Some people, some types of people, some groups of people break from the norms of society. These acts outside of societal boundaries are considered deviant.
Deviance is inherently social. For an individual to be a deviant, they must be involved with other people. It is impossible for someone to be deviant without a person or institution to label them as such.² To study deviance is not to study acts, people or things but is to studying a process. This is a fluid process that is happening every day.¹
There are changes in context which causes other people to identify others as deviant, odd or unusual. Durkheim and other structural functionalists believe deviance is often the result of anomie: a state of social disorder and instability. Most sociologists agree that deviant behaviour usually occurs because something is wrong with society as a machine and that deviance is typically a normal reaction to abnormal circumstances. Some structural functionalists actually believe that deviance serves an important purpose in society.¹ How would we know where society’s boundaries are if no one crossed them?
There are many important trends and questions being explored in deviancy today. In terms of reform strategies: can you take a deviant person, put them in a deviant environment like a prison or a mental hospital and expect them to become non deviant?
Something else being explored is the potential functionality of deviance. Does deviance help us keep clear definitions of our norms? is it necessary to have some deviants to confirm norms, thereby reducing anomie and deviance in general?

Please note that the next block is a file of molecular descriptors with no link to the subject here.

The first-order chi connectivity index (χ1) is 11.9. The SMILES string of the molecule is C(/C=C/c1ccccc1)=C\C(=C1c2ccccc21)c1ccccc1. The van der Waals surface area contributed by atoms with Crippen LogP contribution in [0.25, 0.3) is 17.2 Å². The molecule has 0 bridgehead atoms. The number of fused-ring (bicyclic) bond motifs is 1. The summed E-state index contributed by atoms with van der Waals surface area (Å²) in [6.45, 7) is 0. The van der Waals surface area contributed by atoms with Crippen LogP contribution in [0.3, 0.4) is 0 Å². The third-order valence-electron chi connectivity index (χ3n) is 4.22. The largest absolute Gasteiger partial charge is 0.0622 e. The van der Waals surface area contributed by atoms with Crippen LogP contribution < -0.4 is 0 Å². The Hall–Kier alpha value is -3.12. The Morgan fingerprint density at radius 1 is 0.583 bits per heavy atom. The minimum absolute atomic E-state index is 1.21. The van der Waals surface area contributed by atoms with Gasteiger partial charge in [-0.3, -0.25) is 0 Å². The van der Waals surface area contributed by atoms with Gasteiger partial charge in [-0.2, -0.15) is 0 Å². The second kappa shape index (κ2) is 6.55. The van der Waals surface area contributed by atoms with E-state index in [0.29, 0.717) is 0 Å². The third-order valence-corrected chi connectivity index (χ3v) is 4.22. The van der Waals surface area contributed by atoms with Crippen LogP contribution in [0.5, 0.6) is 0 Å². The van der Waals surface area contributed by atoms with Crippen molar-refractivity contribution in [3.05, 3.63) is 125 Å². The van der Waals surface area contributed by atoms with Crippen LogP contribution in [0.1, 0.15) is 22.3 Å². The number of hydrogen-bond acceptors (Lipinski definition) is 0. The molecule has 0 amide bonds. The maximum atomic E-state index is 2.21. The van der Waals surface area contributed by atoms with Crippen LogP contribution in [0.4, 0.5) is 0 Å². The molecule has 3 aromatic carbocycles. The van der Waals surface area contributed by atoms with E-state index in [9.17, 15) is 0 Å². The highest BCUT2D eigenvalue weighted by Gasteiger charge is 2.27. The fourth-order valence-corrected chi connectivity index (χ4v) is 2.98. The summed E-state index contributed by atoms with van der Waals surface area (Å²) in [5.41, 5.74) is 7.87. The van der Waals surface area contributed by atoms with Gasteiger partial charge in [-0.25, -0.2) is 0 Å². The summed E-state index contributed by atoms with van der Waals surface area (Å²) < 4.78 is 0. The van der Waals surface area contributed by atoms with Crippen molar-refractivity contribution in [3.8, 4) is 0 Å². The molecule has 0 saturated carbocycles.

Another popular question is whether the general structure of society or the structure of smaller communities such as families and neighborhoods holds more importance in the process of being ‘normal.’ Is one necessary for the other?
There are obviously other factors that most sociologists do not address in deviance, such as mental illness.
Here is a great example of the fluidity of deviance. NYU Professor Harvey Molotch teaches an open education course on Sociology. In the following lecture: (https://www.youtube.com/watch?v=s_-NlN8BjwM) he tells his first year sociology class to cumulatively raise their hands if they have done any of the ‘deviant’ acts on a list that he reads aloud. Eventually, 100% of the room has their hands raised including the professor.²
History has given us a long list of traits and acts that were once considered deviant and are acceptable now, such a interracial relationships. So is deviance a natural, universal cycle that happens whenever society encounters something new? Is anything actually deviant? Are there some things are universally deviant? Is everyone inherently deviant in some way? Why has almost every single society isolated those they consider deviant? What purpose does this serve? These are the questions sociologists are exploring.
1. College of Liberal Studies. The University of Oklahoma. http://www.ou.edu/cls/online/lstd3763/pdf/on_the_sociology_of_deviance.pdf